An American car cracked the 40-mile-per-gallon barrier for the first time in this year's official government mileage tests, but it needed the help of a Japanese diesel engine to do it.

The Environmental Protection Agency yesterday reported a 1982 Chevrolet Chevette diesel scored 40 mpg in the agency's laboratory tests of fuel economy, making it both the first U.S.-made car to average 40 mpg in the test and the first domestic model ever to finish in the top 10 in the mileage race.

For the fifth year in a row, Volkswagen was the big winner in the economy competition, sweeping the first four places. A VW Rabbit diesel with a four-speed transmission averaged 45 mpg in the EPA tests, the best mileage ever recorded. VW Rabbit and Jetta models with five-speed transmissions tied for second with 43 mpg and the four-speed Jetta averaged 42 mpg.

The top U. S. cars in the EPA ratings after the Chevette were the Chrysler Corp.'s twin Dodge Omni and Plymouth Horizon with 35 mpg, the Dodge 024 and Plymouth TC3, at 34 mpg and the Ford Escort and Lincoln-Mercury Lynx with 31 mpg. All have gasoline engines.

The EPA ratings showed dramatic increases in the fuel economy of American cars over the last three years. The best 1981 U.S. models ratings were the Chevette, Escort and Lynx--all averaging 30 mpg; the most fuel-efficient 1980 domestic model got only 26 mpg.

Under federal law, car makers are required to produce a fleet of 1982 models that average at least 24 mpg. All three major domestic makers say they will easily exceed that figure. Ford projects a 25 mpg corporate average fuel economy, General Motors estimates 26 mpg and Chrysler Corp predicts its cars will average 28 mpg, better than the 27.5 mpg the government requires for 1985 models, the last year of federally-mandated mileage standards.

Chevrolet improved the Chevette's economy by adding an optional 111-cubic inch diesel made by Isuzu, the Japanese auto firm partially owned by General Motors. GM officials said Chevrolet expects to sell 60,000 diesel Chevettes this year, about 17 percent of total Chevette sales.

The same engine used in the Chevette powers two Isuzu I-Mark models with four and five speed transmissions that averaged 42 mpg and 39 mpg, ranking sixth and ninth in the fuel economy ratings. Other cars in the top 10 were the Honda Civic at 41 mpg, and the Japanese-made Dodge Colt and Plymouth Champ at 39 mpg.

The full EPA ratings list of all foreign and domestic cars and light trucks will be published in Sunday's editions of The Washington Post.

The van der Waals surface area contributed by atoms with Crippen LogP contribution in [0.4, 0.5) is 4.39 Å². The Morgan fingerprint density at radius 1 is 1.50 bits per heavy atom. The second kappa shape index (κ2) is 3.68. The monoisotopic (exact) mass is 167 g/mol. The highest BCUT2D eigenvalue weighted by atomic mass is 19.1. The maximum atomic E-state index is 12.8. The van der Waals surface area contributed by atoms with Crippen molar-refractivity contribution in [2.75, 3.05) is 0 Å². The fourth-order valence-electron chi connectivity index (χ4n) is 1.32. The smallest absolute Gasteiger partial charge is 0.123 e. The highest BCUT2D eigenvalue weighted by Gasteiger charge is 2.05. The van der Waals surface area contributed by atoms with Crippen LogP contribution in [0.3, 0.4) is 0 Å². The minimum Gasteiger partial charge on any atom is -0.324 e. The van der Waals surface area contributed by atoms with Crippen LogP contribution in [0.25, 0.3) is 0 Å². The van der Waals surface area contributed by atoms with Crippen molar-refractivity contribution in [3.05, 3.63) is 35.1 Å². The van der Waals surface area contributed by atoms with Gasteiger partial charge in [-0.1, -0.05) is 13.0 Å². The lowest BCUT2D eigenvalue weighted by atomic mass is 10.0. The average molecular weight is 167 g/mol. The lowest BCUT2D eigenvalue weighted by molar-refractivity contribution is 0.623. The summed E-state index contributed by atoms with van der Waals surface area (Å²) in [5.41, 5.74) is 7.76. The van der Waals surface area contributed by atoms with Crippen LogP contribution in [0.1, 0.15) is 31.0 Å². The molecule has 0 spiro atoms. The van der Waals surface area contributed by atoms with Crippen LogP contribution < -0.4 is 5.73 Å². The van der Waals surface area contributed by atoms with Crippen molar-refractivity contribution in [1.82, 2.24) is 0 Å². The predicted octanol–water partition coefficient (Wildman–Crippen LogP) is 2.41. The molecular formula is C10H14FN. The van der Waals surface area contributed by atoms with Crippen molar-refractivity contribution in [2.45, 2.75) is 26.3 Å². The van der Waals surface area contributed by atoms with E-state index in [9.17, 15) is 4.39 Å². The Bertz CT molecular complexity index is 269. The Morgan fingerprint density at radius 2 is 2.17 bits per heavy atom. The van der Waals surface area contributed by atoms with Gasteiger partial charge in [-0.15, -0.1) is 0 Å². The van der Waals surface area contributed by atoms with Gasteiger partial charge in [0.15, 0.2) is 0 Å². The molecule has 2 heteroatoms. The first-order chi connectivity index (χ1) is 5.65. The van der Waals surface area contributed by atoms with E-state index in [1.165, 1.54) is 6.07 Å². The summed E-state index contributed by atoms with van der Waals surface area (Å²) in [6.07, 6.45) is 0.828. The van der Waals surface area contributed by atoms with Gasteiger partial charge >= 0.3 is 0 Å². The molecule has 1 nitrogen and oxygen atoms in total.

The EPA tests are based on a simulated driving cycle carried out in a laboratory. While the the car's drive wheels spin on a treadmill, a driver starts, stops, shifts, speeds up and slows down according to a predetermined routine.

Because of criticism that the test results are unrealistically high, EPA has stopped reporting the separate city, country and combined average mileage figures and now puts out only the results of the city driving cycle. Manufacturers are free to use the other figures in their advertising.

EPA officials maintain that any inaccuracies in the test effect all cars equally, so the relative ranking of cars can be used to comparison shop.

Much of the improvement has come from adopting diesel engines which burn fuel more efficiently than gas burners. Seven of the top 10 in mileage ratings are diesels.

All of the top ranking cars use foreign engines. Besides the Japanese diesel Chevette, the Omni and Horizon models use gasoline engines made for Chrysler by Volkswagen.

Even though they are assembled in Pennsylvania, the top-mileage VW Rabbits are classed as imports by EPA because more than 25 percent of their parts are made abroad.

VW of America officials said yesterday their 1982 diesel Rabbit gets about three mpg more than the 1981 version because of a new feature that tells drivers how to improve their fuel economy. A small yellow arrow in the middle of the VW dashboard lights up when it is time to shift to a higher gear and will be standard equipment on all manual transmission VWs sold in the United States.

The worst mileage recorded in the EPA testing was an Italian Maserati four-door that guzzled eight gallons of gas per mile, but can race from pump to pump at 150 mph. For more leisurely, but still luxurious gas guzzling there are Rolls Royce Corniche and Camargue models that average 9 mpg and a Cadillac limousine in the 10 mpg class.